Instructions: 
From the information given, compute the depreciation charge for 2015 under each of the following methods. (Round to the nearest dollar.)

(a) Straight-line (Note – Utilize Excel formula =SLN(Cost,Salvage,Life) to solve the problem.)
Formula

“(b) Units-of-output (Note: Since units-of-production has an “”s”" in it, utilize salvage value in computing
period depreciation.)”

“(c) Working hours (Note: Working hours is a “”units-of-production”" method and since units-of-
production has an “”s”" in it, utilize salvage value in computing period depreciation.)”

“(d) Sum-of-years-digits (Note – Utilize Excel formula =SYD(Cost,Salvage,Life,Period) to solve the
problem.) (Note: Second year covers two depreciation periods.)”

“(e) Declining balance, (10 year life, DDB results in 20% annual rate, use 200% for Factor in Excel).
(Note: Utilize Excel formula =DDB(Cost,Salvage,Life,Period,Factor) to solve the problem.
(Note: Second year covers two depreciation periods.)”

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E11-2 Rembrandt Company acquired a plant asset

E11-2 (Depreciation—Conceptual Understanding) Rembrandt Company acquired a plant asset at the beginning of Year 1. The asset has an estimated service life of 5 years. An employee has prepared depreciation schedules for this asset using three different methods to compare the results of using one method with the results of using other methods. You are to assume that the following schedules have been correctly prepared for this asset using:

(1) the straight-line method,
(2) the sum-of-the-years’-digits method, and
(3) the double-declining-balance method.
Year    Straight-Line    Sum-of-Years’-Digits    Double-Declining-Balance

1    $9,000     $15,000     $20,000
2    9,000     12,000     12,000
3    9,000     9,000     7,200
4    9,000     6,000     4,320
5    9,000     3,000     1,480
Total    $45,000     $45,000     $45,000

Instructions:
Answer the following questions.
(a) What is the cost of the asset being depreciated?
(b) What amount, if any, was used in the depreciation calculations for the salvage value for this asset?
(c) Which method will produce the highest charge to income in Year 1?
(d) Which method will produce the highest charge to income in Year 4?
(e) Which method will produce the highest book value for the asset at the end of Year 3?
(f) If the asset is sold at the end of Year 3, which method would yield the highest gain (or lowest loss) on disposal of the asset?

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Lansbury Company purchases equipment on January 1, Year 1, at a cost of $518,000

E11-1 (Depreciation Computations—SL, SYD, DDB) Lansbury Company purchases equipment on January 1, Year 1, at a cost of    $518,000 . The asset is expected to have a service life of 12 years and a salvage value of $50,000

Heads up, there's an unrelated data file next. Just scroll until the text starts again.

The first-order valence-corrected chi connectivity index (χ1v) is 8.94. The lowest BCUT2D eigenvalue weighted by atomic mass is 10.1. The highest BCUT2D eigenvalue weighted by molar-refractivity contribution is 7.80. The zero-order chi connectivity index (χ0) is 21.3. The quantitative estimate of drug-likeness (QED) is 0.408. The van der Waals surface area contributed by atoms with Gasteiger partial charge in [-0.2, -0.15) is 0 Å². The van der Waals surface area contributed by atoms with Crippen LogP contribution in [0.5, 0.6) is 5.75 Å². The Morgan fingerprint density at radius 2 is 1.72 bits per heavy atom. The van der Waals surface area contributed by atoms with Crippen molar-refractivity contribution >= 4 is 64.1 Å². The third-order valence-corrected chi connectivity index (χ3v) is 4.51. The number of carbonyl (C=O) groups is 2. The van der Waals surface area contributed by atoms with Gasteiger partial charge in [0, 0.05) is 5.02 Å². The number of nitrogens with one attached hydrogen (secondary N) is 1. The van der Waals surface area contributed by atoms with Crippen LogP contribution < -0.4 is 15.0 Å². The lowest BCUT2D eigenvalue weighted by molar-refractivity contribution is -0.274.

Instructions: 
“(a) Compute the amount of depreciation for each Years 1 through 3 using the straight-line
depreciation method.”

Straight-line method depreciation for each of Years 1 through 3 is computed as:

“(b) Compute the amount of depreciation for each Years 1 through 3 using the sum-of-years digits
depreciation method.” 

“The sum of 1 through 12 = 1+2+3+4+5+6+7+8+9+10+11+12 =
1+12 + 2+11 + 3+10 + 4+9 + 5+8 + 6+7 =
(1+12) + (2+11) + (3+10) + (4+9) + (5+8) + (6+7) =
(13) + (13) + (13) + (13) + (13) + (13) =
13 X (12/2) =
13 X 6 = 78
the sum of the first year and the last year multiplied by one half of the total number of years.

Hint: Since “”Sum-of-Years-Digits”" title contains an “”S”", use salvage value to compute periodic
depreciation expense.”

(c) Compute the amount of depreciation for each Years 1 through 3 using the double-declining balance method. (In performing your calculations, round constant percentage to the nearest one-hundredth of a point and round answers to the nearest dollar.) 

Hint: Since “”Double-Declining Balance Method”" title does not contain an “”S”", do not use salvage value to compute periodic depreciation expense. However, ensure that book value does not violate salvage value.”

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ACC 349 Week 5 Individual Assignment Ch. 8, 9, and 11 (A+ Guaranteed)

Individual Assignment, Exercises E8-11, Exercises BE9-6 and BE9-8, Questions 2 and 11, Exercise E11-6

Learning Team Problems, Problem P8-2A, Problem P11-4A

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ACC 349 Week 4 Individual Assignment (E5-1, E5-9, E6-7 and E6-10)

Week 4 Individual Assignments – Ch. 5 & 6

Prepare written responses to the following assignments from Managerial Accounting: Tools for Business Decision Making:

· Ch. 5 – Exercises E5-1 and E5-9

· Ch. 6 – Exercises E6-7 and E6-10

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ACC 349 Week 3 Problem Set (E4-10, E4-11, P4-3A)

E4-10 Mallory Luongo, Inc. manufactures five models of kitchen appliances at its Mesa plant. The company is installing activity-based costing and has identified the following activities performed at its Mesa plant.
1. Designing new models.
2. Purchasing raw materials and parts.
3. Storing and managing inventory.
4. Receiving and inspecting raw materials and parts.